…Hamels looks in, bottom of the ninth, nobody on, two out, two strikes …here’s the pitch…STRIKE THREE!!!! The Astros have won their first ever World Series behind a dominating performance from Cole Hamels…
In June of 2014, Sports Illustrated declared that the Houston Astros would win the 2017 World Series. This offseason, the Astros management has given fans reason to believe that they may be on their way to reaching that goal. The Astros appear to have moved on to the next phase of their “Process” and after years of embarrassing baseball, there are signs of progress. However, if Houston is serious about the World Series, they need to remember that pitching wins championships and Cole Hamels is exactly who the Astros need.
After years of stockpiling young talent in the minor leagues, Houston has finally taken steps to improve the major league ball club. The team spent money to improve the bullpen by signing Pat Neshek and Luke Gregerson. They used their talent-rich farm system to acquire Evan Gattis and Hank Conger. In other transactions, they added Colby Rasmus, Jed Lowrie Dan Straily, and Luis Valbuena. All of these moves, when added to the young nucleus already assembled (George Springer, Jose Altuve among others), have made for a deep lineup, and a solid bullpen. They have given the Astros a chance to be competitive and have made the team relevant in the eyes of the baseball community. But have they positioned themselves to be championship contenders?
No one is expecting the Astros to be ready to compete for a World Series ring this year but if they are serious about making a run in the next few years they need to continue the building process now. The one position where the Astros fall short is at starting pitcher. The current roster will be anchored by Scott Feldman, Dallas Keuchel and Collin McHugh. The team seems content on having Asher Wojciechowski, Alex White, Brett Oberholtzer, Sam Deduno and Straily battle it out in spring training for the remaining two starting spots. This is not a championship pitching staff. If the Astros are serious about contending by 2017, they need at least one, if not two aces. The problem is that those types of pitchers aren’t easy to find. They are either made, through the farm system, or bought; and that can be very expensive. Luckily, there is a perfect fit that is available to anchor the next great Astros pitching staff – Cole Hamels.
Cole Hamels is an ace. He has proven that he can handle the bright lights of the postseason and lead a staff to a championship. He was the 2008 NLCS and World Series MVP and most importantly he knows what it takes to earn a ring. He has 108 career wins, 1707 career strikeouts, his career ERA is 3.27 and he just turned 31. He is everything the Astros could ever want to anchor their rotation for the next five years. This brings me to my next point – his contract.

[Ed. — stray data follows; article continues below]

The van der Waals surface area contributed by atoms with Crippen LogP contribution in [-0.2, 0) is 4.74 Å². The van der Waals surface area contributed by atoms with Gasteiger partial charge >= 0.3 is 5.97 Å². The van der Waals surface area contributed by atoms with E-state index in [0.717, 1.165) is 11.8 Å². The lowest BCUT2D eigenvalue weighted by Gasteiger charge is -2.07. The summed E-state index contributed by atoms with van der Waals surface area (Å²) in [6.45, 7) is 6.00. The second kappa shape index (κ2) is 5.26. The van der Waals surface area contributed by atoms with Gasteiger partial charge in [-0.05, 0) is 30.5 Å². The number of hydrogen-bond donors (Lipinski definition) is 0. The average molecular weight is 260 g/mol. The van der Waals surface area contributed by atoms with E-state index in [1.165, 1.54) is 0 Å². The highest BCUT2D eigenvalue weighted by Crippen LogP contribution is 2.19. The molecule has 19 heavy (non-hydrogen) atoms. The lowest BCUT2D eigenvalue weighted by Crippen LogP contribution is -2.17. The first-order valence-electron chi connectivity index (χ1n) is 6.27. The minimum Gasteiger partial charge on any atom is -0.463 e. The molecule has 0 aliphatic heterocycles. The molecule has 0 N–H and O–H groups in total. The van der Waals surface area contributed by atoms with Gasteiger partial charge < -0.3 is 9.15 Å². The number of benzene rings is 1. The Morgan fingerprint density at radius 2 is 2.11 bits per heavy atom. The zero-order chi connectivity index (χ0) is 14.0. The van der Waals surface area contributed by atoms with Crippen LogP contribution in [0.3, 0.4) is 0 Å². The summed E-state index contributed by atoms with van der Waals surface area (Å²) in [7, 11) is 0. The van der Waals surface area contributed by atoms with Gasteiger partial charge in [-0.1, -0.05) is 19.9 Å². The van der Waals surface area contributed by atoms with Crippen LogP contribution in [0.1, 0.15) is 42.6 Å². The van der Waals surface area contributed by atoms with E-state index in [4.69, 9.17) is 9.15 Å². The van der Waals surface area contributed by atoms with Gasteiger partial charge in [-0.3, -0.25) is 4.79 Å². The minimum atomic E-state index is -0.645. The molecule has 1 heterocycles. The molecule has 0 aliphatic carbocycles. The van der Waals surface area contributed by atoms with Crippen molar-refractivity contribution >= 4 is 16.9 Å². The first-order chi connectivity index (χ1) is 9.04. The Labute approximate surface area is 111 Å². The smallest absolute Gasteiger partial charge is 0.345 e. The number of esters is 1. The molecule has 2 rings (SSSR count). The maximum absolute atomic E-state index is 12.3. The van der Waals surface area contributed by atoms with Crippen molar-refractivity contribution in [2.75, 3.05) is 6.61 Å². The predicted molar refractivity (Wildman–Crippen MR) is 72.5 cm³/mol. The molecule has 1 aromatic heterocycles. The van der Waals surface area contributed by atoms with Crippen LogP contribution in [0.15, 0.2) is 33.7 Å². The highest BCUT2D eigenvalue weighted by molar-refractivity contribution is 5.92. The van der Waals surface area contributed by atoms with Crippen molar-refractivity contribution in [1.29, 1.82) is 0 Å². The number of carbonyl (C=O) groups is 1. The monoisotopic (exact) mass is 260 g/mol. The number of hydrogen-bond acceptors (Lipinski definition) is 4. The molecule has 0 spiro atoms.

Hamels will not come cheap. He is signed through 2018 at $23.5 million dollars a year. He also has a no-trade clause, which currently excludes him from being traded to the Astros without his consent. Any trade for Hamels to Houston will almost certainly have the Astros guaranteeing a fifth-year option worth an additional $20 million. But before you dismiss Mr. Hamels due to finances, you must realize that this is a relative bargain for “aces” these days; see the 7 year/$210 million dollar deal that Max Scherzer just signed.
“There is definite potential in the minor leagues but no one knows how they will perform at the big league level…”
There are other options: the Astros are in the process of developing several potential aces in Mark Appel, Vincent Velasquez and Josh Hader to name a few and this next offseason will be deep in starting pitching with established “aces” such as Johnny Cueto, Jordan Zimmerman, David Price and Zack Greinke potentially testing the free agent market. The problem with both of these scenarios is that they don’t come with any guarantees.
There is definite potential in the minor leagues but no one knows how they will perform at the big league level and while there will be experience on the free agent market, the Astros will not be the only team bidding on their services. In order to lure premium players to Houston, you will have to show them that you are serious about winning, seriously overpay them or both. However, if you have already shown the rest of the baseball world that you are serious by aggressively obtaining Cole Hamels and your young talent blossoms this year with the new additions, then others may be more eager to join the post-season march.
Assuming Hamels agreed to waive his no-trade clause to Houston, what would it take to acquire him? Most likely it would take two of the aforementioned young pitchers and at least one additional top prospect such as Domingo Santana. Depending on which combination of prospects, it will be worth it. It is one of the reasons the Astros have been stockpiling young talent. There may also be a way to negotiate that some of his salary be paid by Philadelphia making Hamels that much more of a bargain. Opportunities to acquire this type of talent do not present themselves very often. As painful as it may be to part with the high-end prospects, the Astros need to make a strong play for Hamels before teams like the Red Sox and Cubs decide to use their prospects. The clock is ticking.
Cole Hamels is the perfect piece in the Astros climb to the World Series. He is a leader, champion and in his prime. He is signed for relatively reasonable money for the next 4-5 years, and his contract will be expiring right when the Astros young stars are due to make their big deals. He anchors the pitching staff and he adds immediate legitimacy to the organization in the eyes of other free agents. He is not the final piece but he should be the next piece.
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